Captivating Courses: Spurring Curiosity About Urban Spaces, Museums, and Philadelphia’s Past

Whitney Martinko, PhD, assistant professor of History, teaches a course called "Philadelphia: A Global City History?"—which covers Philadelphia’s growth from Colonization and global trade, to race, city planning, labor and reform, politics, industry, redevelopment, the city’s bicentennial, and globalization.

Martinko enjoys getting students to look critically at the world around them and hopes her class will spur curiosity about urban spaces, museum exhibits and depictions of the past in popular media that will prompt them to look for complexities in what might at first appear unassuming. One of her favorite things is hearing from students that they saw something in the city and made a connection to the class material on a volunteer trip or during their daily routine.

“I really love the problem-solving aspect of doing History,” she says. “Some students come to my class with the conception that History is about memorizing facts about what happened in the past; but doing History is really about analyzing evidence to make arguments about why and how things happened. And that is an endeavor that demands creative problem-solving. I’ve always been fascinated about what we can – and can’t know – about past lives. I really love thinking about new ways to find and analyze evidence—whether that means spending time in archives reading manuscript letters, studying old photographs, or thinking about what close looking at objects or buildings can teach us about the past.”

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Some students take the class because it fulfills a core history requirement but, by their own reports, many of them find that close looking at primary documents is more interesting than the textbook reading that they remember from high school. Martinko makes it a central point of her class to introduce students to thinking historically about a variety of primary sources that include maps, paintings, photographs, posters, buildings, films and written documents.

“Students tell me their favorite part of the class is working as a group to analyze these visual sources. What might first appear to be a simple illustration of a person or a place becomes a visual argument that – when evaluated in its historical context – can give insight into the person who made or used it,” she says.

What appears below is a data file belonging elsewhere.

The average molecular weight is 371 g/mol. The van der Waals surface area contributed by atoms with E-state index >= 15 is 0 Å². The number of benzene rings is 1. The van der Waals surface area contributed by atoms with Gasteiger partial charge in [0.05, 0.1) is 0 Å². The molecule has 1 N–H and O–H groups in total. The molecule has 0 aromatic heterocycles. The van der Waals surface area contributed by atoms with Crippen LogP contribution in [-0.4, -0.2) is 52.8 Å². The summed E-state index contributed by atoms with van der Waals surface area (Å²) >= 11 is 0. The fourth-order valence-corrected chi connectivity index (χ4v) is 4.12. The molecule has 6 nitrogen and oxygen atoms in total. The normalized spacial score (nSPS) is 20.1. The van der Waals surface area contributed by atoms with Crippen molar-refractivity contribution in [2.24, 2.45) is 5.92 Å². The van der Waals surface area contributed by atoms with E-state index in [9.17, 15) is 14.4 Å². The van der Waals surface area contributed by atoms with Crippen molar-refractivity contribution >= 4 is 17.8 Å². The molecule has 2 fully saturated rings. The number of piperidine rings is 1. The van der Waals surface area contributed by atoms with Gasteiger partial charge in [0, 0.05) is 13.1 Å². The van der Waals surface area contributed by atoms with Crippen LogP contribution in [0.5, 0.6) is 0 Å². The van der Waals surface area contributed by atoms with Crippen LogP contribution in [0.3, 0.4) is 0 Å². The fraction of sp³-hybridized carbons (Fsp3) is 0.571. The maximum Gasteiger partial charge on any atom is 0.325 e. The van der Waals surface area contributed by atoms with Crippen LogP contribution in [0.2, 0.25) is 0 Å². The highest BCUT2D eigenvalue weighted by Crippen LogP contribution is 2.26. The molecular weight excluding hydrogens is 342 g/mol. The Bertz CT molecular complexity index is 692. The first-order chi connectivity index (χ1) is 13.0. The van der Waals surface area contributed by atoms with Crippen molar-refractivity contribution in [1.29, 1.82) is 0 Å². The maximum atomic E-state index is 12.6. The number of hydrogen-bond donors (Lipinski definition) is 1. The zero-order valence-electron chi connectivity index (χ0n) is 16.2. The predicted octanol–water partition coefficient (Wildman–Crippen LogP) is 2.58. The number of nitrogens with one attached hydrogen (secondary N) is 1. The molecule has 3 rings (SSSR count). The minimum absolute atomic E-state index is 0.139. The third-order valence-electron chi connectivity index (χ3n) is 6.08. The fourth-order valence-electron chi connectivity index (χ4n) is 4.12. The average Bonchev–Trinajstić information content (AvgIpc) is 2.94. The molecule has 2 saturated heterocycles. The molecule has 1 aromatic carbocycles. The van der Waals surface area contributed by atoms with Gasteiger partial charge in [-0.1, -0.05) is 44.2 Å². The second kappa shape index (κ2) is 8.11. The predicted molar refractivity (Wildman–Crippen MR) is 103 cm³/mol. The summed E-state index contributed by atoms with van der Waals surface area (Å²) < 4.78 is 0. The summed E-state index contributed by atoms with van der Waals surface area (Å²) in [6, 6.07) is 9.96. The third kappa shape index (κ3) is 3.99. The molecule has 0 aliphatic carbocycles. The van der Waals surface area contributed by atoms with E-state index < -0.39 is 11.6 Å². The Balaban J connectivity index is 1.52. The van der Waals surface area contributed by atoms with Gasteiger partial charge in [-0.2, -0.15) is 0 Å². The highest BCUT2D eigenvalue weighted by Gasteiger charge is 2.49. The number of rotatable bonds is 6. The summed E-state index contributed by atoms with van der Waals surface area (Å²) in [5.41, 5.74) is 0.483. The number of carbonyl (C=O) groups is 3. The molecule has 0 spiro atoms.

Martinko says the most challenging part of the course is not being able to spend more time in the city. Students are required to travel into the city to do close looking at least once during the semester to fulfill an assignment. Often, she tries to arrange for a class trip so that she and the students can look and talk together, but student schedules make it difficult to find a block of time to do so, and it’s tough to navigate streets and chat as a group of 25. “I keep experimenting with ways to get students into the city more often while recognizing the limits of everyone’s busy schedules.”

The course includes group trips or assignments that take students to the Philadelphia History Museum, the Rail Park, Independence Seaport Museum, Penn Center and the Italian Market.

Though she’s a specialist in the early national era (1780 to 1860), Martinko really enjoys teaching students about the history of Philadelphia from 1950 to 1990. “Students are always interested in learning about Frank Rizzo and debating his legacy as police commissioner and mayor in an era where his racist, sexist, homophobic, anti-media, and law and order rhetoric are strikingly familiar,” she says. “Students are likewise shocked to learn about the MOVE bombing and confront the fact that residents of Philadelphia continue to live with the consequences of this event in very immediate ways.”

Though Martinko pushes students to contextualize these histories in broader contexts of colonization and decolonization in the 20th century, she thinks that the lesson that they take away most from these topics is thinking about how historical thinking is one that demands an evaluation of multiple perspectives of different historical actors.

“I love teaching this recent era because I am fascinated by the history of deindustrialization in Philadelphia and the ways that some city residents tried to package the city’s history as a commodity in this era,” she says. Plans for the national bicentennial in Philadelphia are a great example of how residents came into conflict over these different ideas about how to use the city’s past to push for urban change – either to celebrate the past as a strategy for tourism or to use it to raise consciousness of injustice and push for social change among city residents. It’s a tension with a long history and one that continues to shape the city today – most prominently in Philadelphia’s status as a World Heritage City. Martinko always ends the class by asking students to evaluate this status, which was declared in 2015, the same year that she started teaching the course.

“On the one hand, this status celebrates the historical character of Philadelphia. On the other hand, Philadelphia is in the middle of a preservation crisis, where the city’s historic fabric – buildings, neighborhoods, and historical collections – is being destroyed at a rapid pace.” Her goal is to get students to step back and evaluate what exactly History is – and is not – and to see the critical importance in bringing historical thinking to bear on decisions about shaping the world today.

“Captivating Courses” is a feature introducing readers to some of the unique classes offered at Villanova University. Numerous courses across the University’s six schools and colleges provide students the opportunity to examine interesting and relevant topics. These features will give you a glimpse into some of these courses and the experiences they provide students. Find all of the Captivating Courses here.